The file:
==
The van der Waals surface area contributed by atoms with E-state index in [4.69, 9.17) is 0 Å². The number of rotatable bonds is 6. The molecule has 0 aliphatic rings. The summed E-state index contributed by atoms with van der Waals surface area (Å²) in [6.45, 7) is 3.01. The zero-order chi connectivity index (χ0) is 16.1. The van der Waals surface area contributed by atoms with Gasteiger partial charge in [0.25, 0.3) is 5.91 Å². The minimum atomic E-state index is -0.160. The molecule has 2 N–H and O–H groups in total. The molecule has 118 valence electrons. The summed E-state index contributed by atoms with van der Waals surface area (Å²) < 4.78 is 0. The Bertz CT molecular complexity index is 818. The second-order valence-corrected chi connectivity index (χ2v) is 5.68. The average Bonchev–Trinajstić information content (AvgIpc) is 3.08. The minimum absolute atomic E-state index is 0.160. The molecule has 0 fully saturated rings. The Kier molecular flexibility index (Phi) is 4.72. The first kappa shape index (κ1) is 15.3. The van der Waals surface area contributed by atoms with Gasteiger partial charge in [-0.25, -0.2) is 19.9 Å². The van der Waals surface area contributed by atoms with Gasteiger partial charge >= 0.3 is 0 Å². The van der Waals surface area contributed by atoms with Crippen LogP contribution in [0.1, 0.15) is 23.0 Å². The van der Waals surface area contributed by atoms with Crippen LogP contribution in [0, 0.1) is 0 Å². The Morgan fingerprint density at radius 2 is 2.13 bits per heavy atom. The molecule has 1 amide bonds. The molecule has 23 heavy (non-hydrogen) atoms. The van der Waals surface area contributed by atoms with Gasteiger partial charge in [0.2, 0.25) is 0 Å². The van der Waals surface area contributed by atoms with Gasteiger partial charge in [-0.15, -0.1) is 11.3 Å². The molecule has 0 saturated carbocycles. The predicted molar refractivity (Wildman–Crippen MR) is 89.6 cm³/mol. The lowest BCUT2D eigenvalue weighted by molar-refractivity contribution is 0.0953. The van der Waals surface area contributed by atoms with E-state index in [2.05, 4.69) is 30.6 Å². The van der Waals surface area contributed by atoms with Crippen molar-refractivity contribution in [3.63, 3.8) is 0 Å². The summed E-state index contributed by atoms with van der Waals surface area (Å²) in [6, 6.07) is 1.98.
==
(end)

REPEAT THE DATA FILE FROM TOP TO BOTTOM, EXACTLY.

The van der Waals surface area contributed by atoms with E-state index in [4.69, 9.17) is 0 Å². The number of rotatable bonds is 6. The molecule has 0 aliphatic rings. The summed E-state index contributed by atoms with van der Waals surface area (Å²) in [6.45, 7) is 3.01. The zero-order chi connectivity index (χ0) is 16.1. The van der Waals surface area contributed by atoms with Gasteiger partial charge in [0.25, 0.3) is 5.91 Å². The minimum atomic E-state index is -0.160. The molecule has 2 N–H and O–H groups in total. The molecule has 118 valence electrons. The summed E-state index contributed by atoms with van der Waals surface area (Å²) < 4.78 is 0. The Bertz CT molecular complexity index is 818. The second-order valence-corrected chi connectivity index (χ2v) is 5.68. The average Bonchev–Trinajstić information content (AvgIpc) is 3.08. The minimum absolute atomic E-state index is 0.160. The molecule has 0 fully saturated rings. The Kier molecular flexibility index (Phi) is 4.72. The first kappa shape index (κ1) is 15.3. The van der Waals surface area contributed by atoms with Gasteiger partial charge in [-0.25, -0.2) is 19.9 Å². The van der Waals surface area contributed by atoms with Gasteiger partial charge >= 0.3 is 0 Å². The van der Waals surface area contributed by atoms with Crippen LogP contribution in [0.1, 0.15) is 23.0 Å². The van der Waals surface area contributed by atoms with Crippen LogP contribution in [0, 0.1) is 0 Å². The Morgan fingerprint density at radius 2 is 2.13 bits per heavy atom. The molecule has 1 amide bonds. The molecule has 23 heavy (non-hydrogen) atoms. The van der Waals surface area contributed by atoms with Gasteiger partial charge in [0.2, 0.25) is 0 Å². The van der Waals surface area contributed by atoms with Gasteiger partial charge in [-0.15, -0.1) is 11.3 Å². The molecule has 0 saturated carbocycles. The predicted molar refractivity (Wildman–Crippen MR) is 89.6 cm³/mol. The lowest BCUT2D eigenvalue weighted by molar-refractivity contribution is 0.0953. The van der Waals surface area contributed by atoms with E-state index in [2.05, 4.69) is 30.6 Å². The van der Waals surface area contributed by atoms with Crippen molar-refractivity contribution in [3.63, 3.8) is 0 Å². The summed E-state index contributed by atoms with van der Waals surface area (Å²) in [6, 6.07) is 1.98.